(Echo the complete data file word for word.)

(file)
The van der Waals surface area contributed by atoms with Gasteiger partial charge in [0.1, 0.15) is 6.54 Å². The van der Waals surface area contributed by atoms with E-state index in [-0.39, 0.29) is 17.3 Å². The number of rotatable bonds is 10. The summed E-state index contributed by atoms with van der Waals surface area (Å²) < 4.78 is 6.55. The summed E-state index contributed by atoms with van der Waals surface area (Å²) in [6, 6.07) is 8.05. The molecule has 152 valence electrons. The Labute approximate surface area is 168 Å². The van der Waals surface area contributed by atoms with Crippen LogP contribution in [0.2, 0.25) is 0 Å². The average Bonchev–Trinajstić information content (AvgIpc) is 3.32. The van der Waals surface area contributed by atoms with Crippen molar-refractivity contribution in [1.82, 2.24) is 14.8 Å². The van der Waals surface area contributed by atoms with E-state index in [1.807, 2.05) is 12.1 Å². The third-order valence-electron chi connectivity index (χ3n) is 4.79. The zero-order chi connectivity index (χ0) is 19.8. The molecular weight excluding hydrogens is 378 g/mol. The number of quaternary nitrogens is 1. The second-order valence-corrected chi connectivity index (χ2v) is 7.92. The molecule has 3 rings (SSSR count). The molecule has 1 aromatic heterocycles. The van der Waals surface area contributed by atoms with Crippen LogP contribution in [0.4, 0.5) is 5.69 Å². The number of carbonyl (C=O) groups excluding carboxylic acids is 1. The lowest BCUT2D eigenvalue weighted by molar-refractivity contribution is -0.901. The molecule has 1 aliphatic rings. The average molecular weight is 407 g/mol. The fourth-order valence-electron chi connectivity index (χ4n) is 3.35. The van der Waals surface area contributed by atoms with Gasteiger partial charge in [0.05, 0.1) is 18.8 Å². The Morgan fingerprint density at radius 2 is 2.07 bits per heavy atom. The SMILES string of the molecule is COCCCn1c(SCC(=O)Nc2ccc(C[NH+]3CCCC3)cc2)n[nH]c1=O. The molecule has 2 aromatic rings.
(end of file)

The van der Waals surface area contributed by atoms with Gasteiger partial charge in [0.1, 0.15) is 6.54 Å². The van der Waals surface area contributed by atoms with E-state index in [-0.39, 0.29) is 17.3 Å². The number of rotatable bonds is 10. The summed E-state index contributed by atoms with van der Waals surface area (Å²) < 4.78 is 6.55. The summed E-state index contributed by atoms with van der Waals surface area (Å²) in [6, 6.07) is 8.05. The molecule has 152 valence electrons. The Labute approximate surface area is 168 Å². The van der Waals surface area contributed by atoms with Crippen LogP contribution in [0.2, 0.25) is 0 Å². The average Bonchev–Trinajstić information content (AvgIpc) is 3.32. The van der Waals surface area contributed by atoms with Crippen molar-refractivity contribution in [1.82, 2.24) is 14.8 Å². The van der Waals surface area contributed by atoms with E-state index in [1.807, 2.05) is 12.1 Å². The third-order valence-electron chi connectivity index (χ3n) is 4.79. The zero-order chi connectivity index (χ0) is 19.8. The molecular weight excluding hydrogens is 378 g/mol. The number of quaternary nitrogens is 1. The second-order valence-corrected chi connectivity index (χ2v) is 7.92. The molecule has 3 rings (SSSR count). The molecule has 1 aromatic heterocycles. The van der Waals surface area contributed by atoms with Crippen LogP contribution in [0.4, 0.5) is 5.69 Å². The number of carbonyl (C=O) groups excluding carboxylic acids is 1. The lowest BCUT2D eigenvalue weighted by molar-refractivity contribution is -0.901. The molecule has 1 aliphatic rings. The average molecular weight is 407 g/mol. The fourth-order valence-electron chi connectivity index (χ4n) is 3.35. The van der Waals surface area contributed by atoms with Gasteiger partial charge in [0.05, 0.1) is 18.8 Å². The Morgan fingerprint density at radius 2 is 2.07 bits per heavy atom. The SMILES string of the molecule is COCCCn1c(SCC(=O)Nc2ccc(C[NH+]3CCCC3)cc2)n[nH]c1=O. The molecule has 2 aromatic rings.